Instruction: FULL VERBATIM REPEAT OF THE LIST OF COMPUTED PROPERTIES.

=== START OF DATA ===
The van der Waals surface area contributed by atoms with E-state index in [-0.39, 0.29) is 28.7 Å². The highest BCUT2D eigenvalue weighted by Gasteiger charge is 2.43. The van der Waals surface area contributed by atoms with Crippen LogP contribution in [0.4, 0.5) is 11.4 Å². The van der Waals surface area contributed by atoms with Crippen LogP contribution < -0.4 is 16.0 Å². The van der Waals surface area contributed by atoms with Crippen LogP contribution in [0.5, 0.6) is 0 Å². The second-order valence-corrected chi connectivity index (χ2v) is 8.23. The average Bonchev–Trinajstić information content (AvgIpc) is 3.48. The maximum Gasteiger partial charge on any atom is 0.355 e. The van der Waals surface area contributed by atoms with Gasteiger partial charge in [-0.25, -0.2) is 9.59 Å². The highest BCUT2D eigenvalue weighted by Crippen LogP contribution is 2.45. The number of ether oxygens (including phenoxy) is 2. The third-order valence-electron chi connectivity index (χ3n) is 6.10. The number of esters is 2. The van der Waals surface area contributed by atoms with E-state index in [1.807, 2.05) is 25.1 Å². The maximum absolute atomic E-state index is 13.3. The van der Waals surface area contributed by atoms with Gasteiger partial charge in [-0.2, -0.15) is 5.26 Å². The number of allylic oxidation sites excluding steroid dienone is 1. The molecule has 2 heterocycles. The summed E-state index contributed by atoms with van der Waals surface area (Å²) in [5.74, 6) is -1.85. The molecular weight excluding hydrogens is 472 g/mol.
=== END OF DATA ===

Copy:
The van der Waals surface area contributed by atoms with E-state index in [-0.39, 0.29) is 28.7 Å². The highest BCUT2D eigenvalue weighted by Gasteiger charge is 2.43. The van der Waals surface area contributed by atoms with Crippen LogP contribution in [0.4, 0.5) is 11.4 Å². The van der Waals surface area contributed by atoms with Crippen LogP contribution < -0.4 is 16.0 Å². The van der Waals surface area contributed by atoms with Crippen LogP contribution in [0.5, 0.6) is 0 Å². The second-order valence-corrected chi connectivity index (χ2v) is 8.23. The average Bonchev–Trinajstić information content (AvgIpc) is 3.48. The maximum Gasteiger partial charge on any atom is 0.355 e. The van der Waals surface area contributed by atoms with Gasteiger partial charge in [-0.25, -0.2) is 9.59 Å². The highest BCUT2D eigenvalue weighted by Crippen LogP contribution is 2.45. The number of ether oxygens (including phenoxy) is 2. The third-order valence-electron chi connectivity index (χ3n) is 6.10. The number of esters is 2. The van der Waals surface area contributed by atoms with E-state index in [1.807, 2.05) is 25.1 Å². The maximum absolute atomic E-state index is 13.3. The van der Waals surface area contributed by atoms with Gasteiger partial charge in [-0.2, -0.15) is 5.26 Å². The number of allylic oxidation sites excluding steroid dienone is 1. The molecule has 2 heterocycles. The summed E-state index contributed by atoms with van der Waals surface area (Å²) in [5.74, 6) is -1.85. The molecular weight excluding hydrogens is 472 g/mol.